Ever wonder why some people seem to have an easier time of things professionally?
I’m talking about the servers who rake in the tips, the sales people who really connect and the business owners who seem to make all the right choices.
There’s a lot going on, I know, but I think I’ve discovered a piece of the puzzle that’s rarely mentioned. It’s an ancient yogic secret. Some people call it the X Factor.
I call it the Ruben Principle.
That’s Ruben, as in Ruben Studdard, not Reuben, as in the sandwich.
In order to explain it, I’m going to have to “out” myself: I watched television from time to time while living in the ashram. You know, just to keep up on the news.
Anyway, Ruben Studdard was the winner of American Idol, second season, and was known as “The Velvet Teddy Bear,” remember? He was an unlikely candidate from the start due to his size, and he didn’t really move around much on stage. He was a beautiful singer, but what was it that was so utterly captivating about him?
Look at his face. Go ahead, I’ll wait…
Doesn’t it look like he’s tasting something wonderful?
When Ruben performed, it really looked like he was relishing his own song. It looked like he was enjoying it as much –or more!– than we were, which made us want to taste what he was tasting. He made us want it bad.
He was so focused on it (because he loooooved it), that he seemed to forget himself at times entirely. That’s the yoga part.
Maybe when he won the contest, all the attention broke his “meditation.” That happens sometimes. All that praise, all that pressure; it has a way of distracting us from our object of love.
Just this week, I had my own mini-moment of this. Following an internet shout-out by the beautiful and influential Havi Brooks, I saw my readership balloon into GARGANTUAN PROPORTIONS.
Okay, gargantuan for me. It went from a virtual vacuum chamber to, mm, maybe a nice lecture hall.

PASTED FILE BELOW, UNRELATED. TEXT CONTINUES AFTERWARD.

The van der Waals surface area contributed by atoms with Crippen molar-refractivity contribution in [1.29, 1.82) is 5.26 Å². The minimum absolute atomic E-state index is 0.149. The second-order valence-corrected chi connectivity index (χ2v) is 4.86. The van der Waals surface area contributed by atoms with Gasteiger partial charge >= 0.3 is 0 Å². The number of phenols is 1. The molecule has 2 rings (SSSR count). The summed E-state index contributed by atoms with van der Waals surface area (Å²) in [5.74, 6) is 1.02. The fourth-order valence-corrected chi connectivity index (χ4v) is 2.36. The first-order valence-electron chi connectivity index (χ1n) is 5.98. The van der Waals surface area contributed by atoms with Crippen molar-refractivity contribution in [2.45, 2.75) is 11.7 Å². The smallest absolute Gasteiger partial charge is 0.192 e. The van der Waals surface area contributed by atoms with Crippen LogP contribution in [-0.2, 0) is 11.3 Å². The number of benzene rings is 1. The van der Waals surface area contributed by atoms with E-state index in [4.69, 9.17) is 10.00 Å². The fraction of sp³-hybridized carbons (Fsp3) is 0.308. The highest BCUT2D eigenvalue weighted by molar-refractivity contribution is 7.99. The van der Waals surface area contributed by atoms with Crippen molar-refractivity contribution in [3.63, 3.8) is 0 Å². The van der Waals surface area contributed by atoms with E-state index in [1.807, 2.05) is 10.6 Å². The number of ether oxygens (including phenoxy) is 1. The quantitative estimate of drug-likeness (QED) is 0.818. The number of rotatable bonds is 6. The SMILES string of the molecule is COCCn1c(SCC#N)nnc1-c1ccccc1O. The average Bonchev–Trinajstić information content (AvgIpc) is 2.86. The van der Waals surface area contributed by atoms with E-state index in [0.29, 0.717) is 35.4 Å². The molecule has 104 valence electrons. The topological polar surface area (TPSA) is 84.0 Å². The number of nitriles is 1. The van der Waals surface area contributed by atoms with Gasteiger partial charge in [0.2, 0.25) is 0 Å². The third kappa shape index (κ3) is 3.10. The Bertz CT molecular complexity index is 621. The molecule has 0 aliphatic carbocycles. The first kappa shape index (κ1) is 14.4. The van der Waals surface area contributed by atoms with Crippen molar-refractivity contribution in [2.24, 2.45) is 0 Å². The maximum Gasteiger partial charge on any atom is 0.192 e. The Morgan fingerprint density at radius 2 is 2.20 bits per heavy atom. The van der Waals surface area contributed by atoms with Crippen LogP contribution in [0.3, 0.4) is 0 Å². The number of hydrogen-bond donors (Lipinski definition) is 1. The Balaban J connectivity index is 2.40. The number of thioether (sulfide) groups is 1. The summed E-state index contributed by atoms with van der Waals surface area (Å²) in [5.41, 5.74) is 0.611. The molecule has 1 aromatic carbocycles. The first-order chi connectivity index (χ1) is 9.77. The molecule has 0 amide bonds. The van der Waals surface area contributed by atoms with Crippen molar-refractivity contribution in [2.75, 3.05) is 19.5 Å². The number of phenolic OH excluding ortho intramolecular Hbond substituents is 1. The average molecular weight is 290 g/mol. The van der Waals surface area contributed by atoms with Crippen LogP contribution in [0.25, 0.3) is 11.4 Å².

All of a sudden, I found myself thinking, Crimminy. People are reading this. Now I’ve got to be good. What if I write something stupid, and they all leave? I’ve got to be smart. I’ve got to be clever. I, I, I…..
I forgot the thing. Oh, me.
As luck would have it, I’d recently purchased a book called, Stage Fright, by Mick Berry, which is a collection of interviews with celebrities and speakers on the subject of performance anxiety. The choicest bit of advice I found in it was something from Seinfeld alum, Jason Alexander. He said,
“I had a wonderful acting teacher who I confided in about [stage fright]. He told me that he believed that that kind of debilitating fear was a result of misplaced ego. He used to say, ‘Jason, these people are not here to see you…They are here to see the story. Just tell them the story.’
“Big idea. When I began to make the story the most important thing, I became much less the focus of my concerns. I realized that I was one small element on the stage, working with my colleagues to tell our audience a story…The material –the work– is everything.”
So by gently taking our focus off ourselves and placing it back on the thing that we love, the world can throw shoes or flowers at us or ignore us completely; we will remain happy as clams.
Saints are so absorbed in divine love that everything reminds them of God. So no matter what they do –whether they are chanting or digging ditches– they always demonstrate the Ruben Principle.
But let’s say you’re not a saint and you don’t particularly love what you do? Find something in it to love. Anything at all. Focus on that. That love will attract others, as it did for Ruben and as it does every day for star servers, sales people and business owners.
And Havi, if you’re reading this– I’m fine now.